64% Of American Voters Want the US to Recognize Taiwan’s Independence

The majority of American voters overwhelmingly want the United States government to recognize Taiwan’s independence from the People’s Republic of China.

According to a recent Rasmussen poll, 64% of likely US voters believe the UE should officially recognize Taiwan as an independent nation, politically separate from China. Just 14% are against the US’s recognition of Taiwanese independence, while an additional 22% are unsure.

Blinken was criticized last week after he met in Beijing with Chinese President Xi Jinping and told reporters the U.S. “does not support Taiwan independence.”

 62% of Democrats, 71% of Republican voters  and 58% of  independent voters support the US recognizing Taiwan’s independence. Just 13% of Democrat voters, 11% of Republican voters, and 17% of independent voters oppose the US’s recognition of an independent Taiwan.

Generally speaking, voters aren’t impressed with President Joe Biden’s China foreign policy. Only 34% gave Biden a good or excellent rating for the way he has  handled issues connected  to China, whereas 48% gave Biden  poor marks on China policy.

The majority of voters predict a Chinese invasion of Taiwan in the near future. However, their views are considerably more divided over a prospective US military response to a Chinese invasion of Taiwan.  71% believe that it’s likely China will invade Taiwan in the next few years, which includes 32% who view a Chinese invasion as very likely. Just 17% don’t believe it is likely China will launch an invasion against Taiwan in the next few years, while 13% are unsure. 

37% of voters indicated that the US should use military force to defend Taiwan against a Chinese invasion, while 31% are against the US military defending Taiwan and 32% are unsure.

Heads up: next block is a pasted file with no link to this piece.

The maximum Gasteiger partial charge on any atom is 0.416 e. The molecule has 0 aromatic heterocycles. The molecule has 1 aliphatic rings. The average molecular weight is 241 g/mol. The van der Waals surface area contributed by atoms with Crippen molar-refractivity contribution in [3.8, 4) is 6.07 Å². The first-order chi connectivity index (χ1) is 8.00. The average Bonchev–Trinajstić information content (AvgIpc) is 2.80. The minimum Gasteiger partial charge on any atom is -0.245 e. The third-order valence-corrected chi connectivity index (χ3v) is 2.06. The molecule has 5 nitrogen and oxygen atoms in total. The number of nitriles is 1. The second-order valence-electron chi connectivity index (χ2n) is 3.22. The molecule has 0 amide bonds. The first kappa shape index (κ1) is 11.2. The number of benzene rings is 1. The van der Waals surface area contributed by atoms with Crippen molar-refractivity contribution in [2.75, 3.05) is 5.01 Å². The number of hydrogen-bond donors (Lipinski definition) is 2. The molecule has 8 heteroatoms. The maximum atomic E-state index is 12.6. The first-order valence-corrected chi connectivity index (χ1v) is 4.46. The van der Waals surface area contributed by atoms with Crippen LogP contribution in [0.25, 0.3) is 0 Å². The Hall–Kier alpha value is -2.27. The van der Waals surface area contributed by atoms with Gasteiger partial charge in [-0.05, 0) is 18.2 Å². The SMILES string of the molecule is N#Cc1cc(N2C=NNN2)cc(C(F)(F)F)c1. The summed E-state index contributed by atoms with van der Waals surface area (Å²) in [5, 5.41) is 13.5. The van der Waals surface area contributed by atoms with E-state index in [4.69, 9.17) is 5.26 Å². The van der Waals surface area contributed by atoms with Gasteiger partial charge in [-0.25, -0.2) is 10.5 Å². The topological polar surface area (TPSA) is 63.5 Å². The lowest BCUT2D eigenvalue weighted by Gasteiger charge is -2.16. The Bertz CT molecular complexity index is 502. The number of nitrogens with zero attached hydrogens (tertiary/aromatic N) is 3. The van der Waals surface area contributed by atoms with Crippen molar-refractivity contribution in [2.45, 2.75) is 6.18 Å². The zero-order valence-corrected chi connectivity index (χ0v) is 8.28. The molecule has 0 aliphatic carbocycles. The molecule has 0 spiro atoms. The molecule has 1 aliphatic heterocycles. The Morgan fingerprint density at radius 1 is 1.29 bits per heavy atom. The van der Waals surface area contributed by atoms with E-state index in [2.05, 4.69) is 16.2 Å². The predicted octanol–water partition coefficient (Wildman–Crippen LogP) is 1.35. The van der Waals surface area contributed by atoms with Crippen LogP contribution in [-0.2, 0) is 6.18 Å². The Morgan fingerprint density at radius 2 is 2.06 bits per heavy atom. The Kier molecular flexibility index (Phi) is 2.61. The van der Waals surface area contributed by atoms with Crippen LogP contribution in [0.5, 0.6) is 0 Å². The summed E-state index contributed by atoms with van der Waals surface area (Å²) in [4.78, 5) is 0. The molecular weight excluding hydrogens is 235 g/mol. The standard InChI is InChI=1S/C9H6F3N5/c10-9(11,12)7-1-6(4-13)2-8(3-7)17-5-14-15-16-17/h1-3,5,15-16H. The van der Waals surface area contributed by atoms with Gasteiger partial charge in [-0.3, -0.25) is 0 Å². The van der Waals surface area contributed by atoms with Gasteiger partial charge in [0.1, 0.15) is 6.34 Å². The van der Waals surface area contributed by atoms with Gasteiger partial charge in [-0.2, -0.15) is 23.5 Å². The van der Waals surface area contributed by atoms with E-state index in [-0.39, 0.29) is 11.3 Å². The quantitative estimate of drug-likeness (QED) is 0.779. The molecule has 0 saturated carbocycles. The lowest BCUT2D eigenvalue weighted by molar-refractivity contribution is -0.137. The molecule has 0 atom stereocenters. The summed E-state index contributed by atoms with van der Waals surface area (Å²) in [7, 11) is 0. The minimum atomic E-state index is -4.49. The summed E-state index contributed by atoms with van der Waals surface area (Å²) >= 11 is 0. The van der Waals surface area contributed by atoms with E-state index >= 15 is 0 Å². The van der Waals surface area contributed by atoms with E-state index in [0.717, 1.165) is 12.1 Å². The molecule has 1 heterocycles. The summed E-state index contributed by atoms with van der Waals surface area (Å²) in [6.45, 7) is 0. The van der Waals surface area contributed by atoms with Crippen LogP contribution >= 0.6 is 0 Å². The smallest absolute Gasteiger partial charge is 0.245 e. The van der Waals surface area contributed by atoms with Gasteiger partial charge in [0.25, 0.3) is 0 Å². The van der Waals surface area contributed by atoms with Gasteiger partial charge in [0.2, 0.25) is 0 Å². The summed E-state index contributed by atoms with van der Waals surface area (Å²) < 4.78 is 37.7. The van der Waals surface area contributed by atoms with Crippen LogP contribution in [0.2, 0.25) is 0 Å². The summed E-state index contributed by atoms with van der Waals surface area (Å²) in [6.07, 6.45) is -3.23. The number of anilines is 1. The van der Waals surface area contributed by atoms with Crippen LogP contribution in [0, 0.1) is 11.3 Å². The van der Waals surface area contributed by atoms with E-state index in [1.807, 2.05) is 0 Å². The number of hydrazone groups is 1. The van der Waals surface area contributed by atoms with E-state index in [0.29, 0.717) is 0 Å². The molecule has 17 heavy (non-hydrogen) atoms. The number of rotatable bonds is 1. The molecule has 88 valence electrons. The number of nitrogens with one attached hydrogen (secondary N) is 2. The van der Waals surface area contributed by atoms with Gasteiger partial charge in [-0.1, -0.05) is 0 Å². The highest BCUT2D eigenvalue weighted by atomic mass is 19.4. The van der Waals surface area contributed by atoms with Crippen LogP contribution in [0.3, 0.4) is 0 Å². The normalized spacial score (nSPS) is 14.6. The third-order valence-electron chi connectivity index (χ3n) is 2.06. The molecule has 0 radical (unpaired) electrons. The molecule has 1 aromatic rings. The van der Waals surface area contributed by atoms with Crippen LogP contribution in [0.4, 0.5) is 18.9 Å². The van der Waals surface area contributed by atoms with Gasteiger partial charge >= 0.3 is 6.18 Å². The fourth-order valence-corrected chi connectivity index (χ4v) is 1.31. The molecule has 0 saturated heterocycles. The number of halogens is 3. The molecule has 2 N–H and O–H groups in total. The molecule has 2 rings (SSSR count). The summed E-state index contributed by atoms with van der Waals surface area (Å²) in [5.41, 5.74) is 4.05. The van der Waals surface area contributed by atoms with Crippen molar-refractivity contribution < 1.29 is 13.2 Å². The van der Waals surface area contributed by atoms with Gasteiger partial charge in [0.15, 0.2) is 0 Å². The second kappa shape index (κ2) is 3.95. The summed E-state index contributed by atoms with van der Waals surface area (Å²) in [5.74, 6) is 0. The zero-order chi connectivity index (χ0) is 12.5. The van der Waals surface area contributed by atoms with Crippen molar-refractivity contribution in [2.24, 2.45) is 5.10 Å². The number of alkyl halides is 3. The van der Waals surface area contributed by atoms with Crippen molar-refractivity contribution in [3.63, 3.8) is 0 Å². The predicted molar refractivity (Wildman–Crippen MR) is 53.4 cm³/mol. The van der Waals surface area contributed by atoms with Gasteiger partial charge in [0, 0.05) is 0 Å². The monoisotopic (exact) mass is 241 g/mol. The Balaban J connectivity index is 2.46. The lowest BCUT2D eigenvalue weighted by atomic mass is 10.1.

Independent voters tend to be more opposed than either Democrats or Republicans to using American military forces to defend Taiwan from a Chinese invasion. 42% of Republican voters and 40% of Democrat voters, but only 29% of independent  voters, believe the US should use military force to defend Taiwan against a Chinese invasion.  30% of Republican voters, 29% of Democrats voters and 33% of independent voters don’t believe the US military should defend Taiwan.

As for political categories, 80% of Republican voters, and 66% of both Democratic voters and independent voters believe that it’s likely China will invade Taiwan in the near future. 42% of Republican voters, 24% of Democratic voters or 29% of independent voters believe such an invasion is very likely.

As for race, 63% of white voters, 61% of black voters and 69% of other non-black minority voters support the US recognizing an independent Taiwan. The way Biden has handled China connected issues is rated good or excellent by 35% of white voters, 44% of black voters, and 28% of other non-black minorities. 39% of white voters, 30% of black voters or 34% of other non-black minorities believe the US should use military force to defend Taiwan from a Chinese invasion.

In terms of income earners, 45% of individuals making over $200,000 annually support the US using military force to defend Taiwan against a Chinese invasion. By contrast, only 32% of individuals making $30,000 agree with this sentiment. 

In an ideal world, Taiwan would be an independent, sovereign nation. However, the world of geopolitics is rough. At the end of the day, US foreign policy should serve to advance American interests. 

To be sure, halting immigration from China — a tool by the Chinese government to conduct mass espionage and theft of trade secrets — and trade with it are very much in the US interest.

But getting into a conflict with a nuclear power over Taiwan is simply a bridge too far. Hopefully, policymakers can come to their senses here and recognize that military intervention is not a viable option.

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